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2023.05.25 04:56 Calamander13 Title
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2023.05.24 23:41 ieatwhaticook Easy Chicken Cordon Bleu Recipe French Cordon Bleu IEWI COOK
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2023.05.23 03:07 FancyMasterpiece2382 Sipping buffalo trace and created a butter garlic parmesan angel hair with chicken cordon bleu
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2023.05.21 15:42 Vic_Koda Slow-Cooker White Chicken Chili - Lush vs. Ree
2023.05.20 16:21 Unable-Log-1980 [homemade] Chicken Cordon Bleu with dijon mustard sauce
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2023.05.20 11:11 MilkbottleF Eight Stories
A woman has a business driving tour busses through an old people's quarter. The tour is mandatory for all persons reaching the age of forty-five.
The bus is clean, air-conditioned; the seats are upholstered and every seat is always filled. It passes through a ten mile strip of shopping malls before turning into a maze of side streets. Here old people are housed in crowded trailers.
The tour guide speaks to her passengers through a headset. Her voice is stern, matter-of-fact. When she's not speaking, a subdued version of Beethoven's Fifth kicks in.
She points out the sights. This man here, she says, indicating a man staring out a window, once wrote a seven-hundred-and-fifty-page book. And this woman, the one sitting backwards in her rocker, once had a life filled with children and love. This one, she says, indicating a tiny woman in a wheelchair, was called The Woman Who Spreads Her Legs. On motel beds, standing before fireplaces, any time attention was given. In her day she made it a point to select complicated video games for her children so she'd be free of them for a while. The children attacking the games like professional technicians. Where are they now? Never forget, she tells her passengers. This is what some of us come to ...
Not every passenger takes pictures. Some record their impressions on hand-held recorders; some give running commentary on their cells; some wear sunglasses and refuse a window seat; some drop acid and attempt to describe their visions; some take refuge in sleeping pills; some hide small dogs in their jackets though this is not allowed; some sit wide-eyed in the front rows; some lie drunk in the back ...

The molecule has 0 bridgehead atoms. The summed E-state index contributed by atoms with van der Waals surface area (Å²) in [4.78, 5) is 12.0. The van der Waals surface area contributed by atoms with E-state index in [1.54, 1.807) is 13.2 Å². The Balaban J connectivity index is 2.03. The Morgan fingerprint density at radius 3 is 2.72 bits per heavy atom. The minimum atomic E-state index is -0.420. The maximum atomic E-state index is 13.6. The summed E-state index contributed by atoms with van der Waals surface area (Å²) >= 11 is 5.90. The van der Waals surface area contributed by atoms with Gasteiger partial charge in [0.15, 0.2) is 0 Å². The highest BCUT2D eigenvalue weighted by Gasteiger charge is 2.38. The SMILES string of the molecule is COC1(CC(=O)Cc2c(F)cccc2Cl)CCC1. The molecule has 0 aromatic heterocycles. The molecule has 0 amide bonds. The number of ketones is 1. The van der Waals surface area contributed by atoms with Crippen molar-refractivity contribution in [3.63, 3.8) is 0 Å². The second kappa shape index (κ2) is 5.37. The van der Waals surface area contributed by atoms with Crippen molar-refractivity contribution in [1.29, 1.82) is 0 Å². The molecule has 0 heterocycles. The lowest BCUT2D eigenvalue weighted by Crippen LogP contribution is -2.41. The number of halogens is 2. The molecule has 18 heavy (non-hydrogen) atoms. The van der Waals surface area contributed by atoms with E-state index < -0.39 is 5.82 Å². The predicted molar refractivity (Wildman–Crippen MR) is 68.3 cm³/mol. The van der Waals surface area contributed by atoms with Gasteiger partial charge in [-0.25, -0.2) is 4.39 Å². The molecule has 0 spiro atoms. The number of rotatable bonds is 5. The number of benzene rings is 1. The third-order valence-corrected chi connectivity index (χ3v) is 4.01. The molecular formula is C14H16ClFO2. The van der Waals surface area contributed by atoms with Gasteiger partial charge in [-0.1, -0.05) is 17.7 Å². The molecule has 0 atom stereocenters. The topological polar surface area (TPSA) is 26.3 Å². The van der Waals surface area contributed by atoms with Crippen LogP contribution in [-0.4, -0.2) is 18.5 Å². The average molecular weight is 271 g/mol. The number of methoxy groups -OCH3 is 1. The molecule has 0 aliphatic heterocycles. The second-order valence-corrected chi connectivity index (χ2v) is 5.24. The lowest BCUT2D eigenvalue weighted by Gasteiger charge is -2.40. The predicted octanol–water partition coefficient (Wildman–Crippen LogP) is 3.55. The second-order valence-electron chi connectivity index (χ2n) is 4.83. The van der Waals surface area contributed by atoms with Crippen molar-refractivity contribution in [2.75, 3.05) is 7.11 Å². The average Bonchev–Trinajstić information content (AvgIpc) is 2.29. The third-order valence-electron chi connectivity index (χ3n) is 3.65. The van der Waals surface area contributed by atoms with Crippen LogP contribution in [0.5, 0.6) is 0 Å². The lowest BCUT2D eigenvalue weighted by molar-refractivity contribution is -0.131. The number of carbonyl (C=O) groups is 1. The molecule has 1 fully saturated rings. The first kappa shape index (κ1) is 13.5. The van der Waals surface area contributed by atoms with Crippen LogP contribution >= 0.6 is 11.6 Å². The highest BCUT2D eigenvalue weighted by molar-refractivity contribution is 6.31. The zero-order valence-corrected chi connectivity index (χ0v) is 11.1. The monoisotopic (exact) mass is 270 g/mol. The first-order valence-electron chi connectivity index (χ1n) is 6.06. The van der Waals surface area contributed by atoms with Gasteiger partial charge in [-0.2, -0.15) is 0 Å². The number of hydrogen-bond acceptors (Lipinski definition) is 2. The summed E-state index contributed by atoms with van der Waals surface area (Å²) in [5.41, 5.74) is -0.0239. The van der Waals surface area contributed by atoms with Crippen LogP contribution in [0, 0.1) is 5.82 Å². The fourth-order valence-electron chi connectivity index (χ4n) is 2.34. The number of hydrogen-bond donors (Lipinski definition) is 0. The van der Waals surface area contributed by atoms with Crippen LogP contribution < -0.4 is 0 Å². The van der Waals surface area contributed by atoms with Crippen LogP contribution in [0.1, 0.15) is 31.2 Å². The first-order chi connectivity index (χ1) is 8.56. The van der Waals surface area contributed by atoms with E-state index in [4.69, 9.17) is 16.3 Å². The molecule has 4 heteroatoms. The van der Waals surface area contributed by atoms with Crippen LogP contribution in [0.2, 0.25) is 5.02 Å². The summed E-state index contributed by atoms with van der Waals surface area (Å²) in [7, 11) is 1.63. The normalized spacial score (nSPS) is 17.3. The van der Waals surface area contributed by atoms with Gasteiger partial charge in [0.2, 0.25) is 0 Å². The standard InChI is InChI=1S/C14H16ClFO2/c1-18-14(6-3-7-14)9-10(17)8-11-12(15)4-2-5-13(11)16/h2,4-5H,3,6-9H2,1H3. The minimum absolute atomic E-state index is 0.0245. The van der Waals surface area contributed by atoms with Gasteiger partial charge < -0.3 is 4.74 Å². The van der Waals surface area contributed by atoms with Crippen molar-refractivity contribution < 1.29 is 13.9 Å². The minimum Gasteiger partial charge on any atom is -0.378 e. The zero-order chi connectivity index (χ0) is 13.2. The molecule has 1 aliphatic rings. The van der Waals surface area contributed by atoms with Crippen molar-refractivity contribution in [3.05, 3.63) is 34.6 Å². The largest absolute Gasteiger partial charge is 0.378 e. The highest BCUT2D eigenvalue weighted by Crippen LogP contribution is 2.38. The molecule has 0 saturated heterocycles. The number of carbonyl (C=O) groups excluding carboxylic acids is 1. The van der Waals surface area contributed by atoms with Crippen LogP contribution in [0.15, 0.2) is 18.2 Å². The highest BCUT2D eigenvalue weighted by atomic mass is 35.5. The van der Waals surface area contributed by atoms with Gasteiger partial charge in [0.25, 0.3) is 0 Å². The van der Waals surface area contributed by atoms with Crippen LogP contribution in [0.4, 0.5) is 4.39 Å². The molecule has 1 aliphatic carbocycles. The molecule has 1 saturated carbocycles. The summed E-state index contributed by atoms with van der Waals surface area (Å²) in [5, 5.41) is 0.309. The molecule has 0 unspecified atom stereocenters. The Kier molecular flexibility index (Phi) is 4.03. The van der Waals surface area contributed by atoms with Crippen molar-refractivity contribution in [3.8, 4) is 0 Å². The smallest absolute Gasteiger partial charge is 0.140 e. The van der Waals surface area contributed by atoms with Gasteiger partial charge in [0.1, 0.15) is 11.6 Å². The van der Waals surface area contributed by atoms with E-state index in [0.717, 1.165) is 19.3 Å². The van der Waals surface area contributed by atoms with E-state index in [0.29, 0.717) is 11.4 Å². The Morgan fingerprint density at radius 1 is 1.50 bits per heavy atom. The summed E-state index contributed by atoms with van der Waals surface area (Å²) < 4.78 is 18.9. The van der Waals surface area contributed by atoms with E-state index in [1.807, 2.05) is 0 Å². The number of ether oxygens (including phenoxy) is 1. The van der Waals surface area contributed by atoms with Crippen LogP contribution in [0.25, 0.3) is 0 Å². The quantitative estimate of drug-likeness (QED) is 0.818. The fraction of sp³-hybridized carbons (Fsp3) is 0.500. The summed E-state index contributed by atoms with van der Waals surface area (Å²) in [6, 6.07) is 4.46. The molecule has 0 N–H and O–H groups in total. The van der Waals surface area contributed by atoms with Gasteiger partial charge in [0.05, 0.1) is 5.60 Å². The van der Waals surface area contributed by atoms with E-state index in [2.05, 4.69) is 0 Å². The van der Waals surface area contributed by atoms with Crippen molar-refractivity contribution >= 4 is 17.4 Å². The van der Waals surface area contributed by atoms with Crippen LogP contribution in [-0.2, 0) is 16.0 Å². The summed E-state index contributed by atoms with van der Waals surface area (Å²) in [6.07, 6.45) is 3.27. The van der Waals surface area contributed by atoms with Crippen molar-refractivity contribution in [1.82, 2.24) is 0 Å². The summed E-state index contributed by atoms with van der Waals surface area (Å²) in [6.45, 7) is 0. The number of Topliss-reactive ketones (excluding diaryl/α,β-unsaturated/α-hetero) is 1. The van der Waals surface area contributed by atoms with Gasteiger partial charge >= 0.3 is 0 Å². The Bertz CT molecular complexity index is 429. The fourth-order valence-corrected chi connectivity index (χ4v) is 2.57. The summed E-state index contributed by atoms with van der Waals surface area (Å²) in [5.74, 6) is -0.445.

During my tour I cracked quotes to the comatose. I said, "On the bottom of the sky is a man standing on earth, flapping his arms." I said, "Seven billion years before my birth I was an Iris." I said, "You're all assholes—God love ya!"
Since the milkman handles your account we will not be calling upon you to speak before the Assembly. If the Assembly was once interested in what you had to say, this is no longer the case. Your petition for a new mindset has been declined. The Assembly has decided that Loafing, your brand of illuminated living, as you call it—of Buddhist-envy married to brash Western temperaments—is not a feasible mindset for the twenty-first century. The twenty-first century will be dominated, like all the other centuries, by a mindset of doom.
Furthermore, the milkman has filed his report and it is not favourable. You have been pink-slipped as a cultural entrepreneur. The milkman knows all your vices and your needs and will be able to give us an up-to-the-minute accounting of your condition on your behalf. Not that it will be of any help to you. As far as the Assembly is concerned you are a shut book. Do not consider an appeal. Your personal example of illuminated living has tipped the scales against you.
The milkman believes he understands your condition better than anyone and is naturally concerned at your declining milk consumption. He is also concerned about the pile of vomit that has been appearing on your doorstep each and every morning of late. He fails to understand the message contained therein. About the quarrelsome bull tethered to the side of your house, the milkman has lost all patience.
Decked out in khaki shorts and pith helmets and carrying butterfly nets, they have mounted an expedition. They are curious: Where do all the lost minds go? Lost minds, they believe, are like butterflies disconnected from flowers.
Marching behind a flag that says Reunion, the expedition heads towards the local dump and the mountain there of kitchen sinks, TV sets, wet mattresses, and car parts. They expect to find lost minds blowing about the garbage—broken bits of memory, the odd disintegrating word.
En route, they pass an insane asylum. Behind barred windows black eyes stare at them from the mindless skulls of inmates. The expedition leader waves, calling, "Hold on! Won't be long now!"
The mouths of the inmates open. "Mama," they cry.
I had a baby but it refused me, was not interested in nursing, made no demands. I put it in a closet, in its carrying cot, and when I went to get it, it was gone. The baby was a girl. Briefly, I was upset, panicked, ran looking for help, someone to report to. Ultimately it was to my sister-in-law. She'd moved the baby to another cupboard. "I need that cupboard for towels," she said. It was her cupboard, her towels. Soon after I left my sister-in-law's house. Put the baby into the back seat of the station wagon. Even though the baby still made no demands, I worried she might be hungry and stopped to nurse. She turned her head away. Clearly we were not bonding though I had tried. At home my husband said, "It's hormones, or you're a klutz, or who knows?" Then he lit my right nipple. My right nipple was a candle wick. In fact, I had five nipples located down my right front like a dog's. My husband lit all five. "Got to celebrate something," he said. But what? Then I remembered. Your birthday! Now I am back in the station wagon driving around with five burning nipples, your Happy Birthday song still sweet on my lips, and a baby who won't give me the time of day. But here's the thing: because of those nipples you get to make one birthday wish.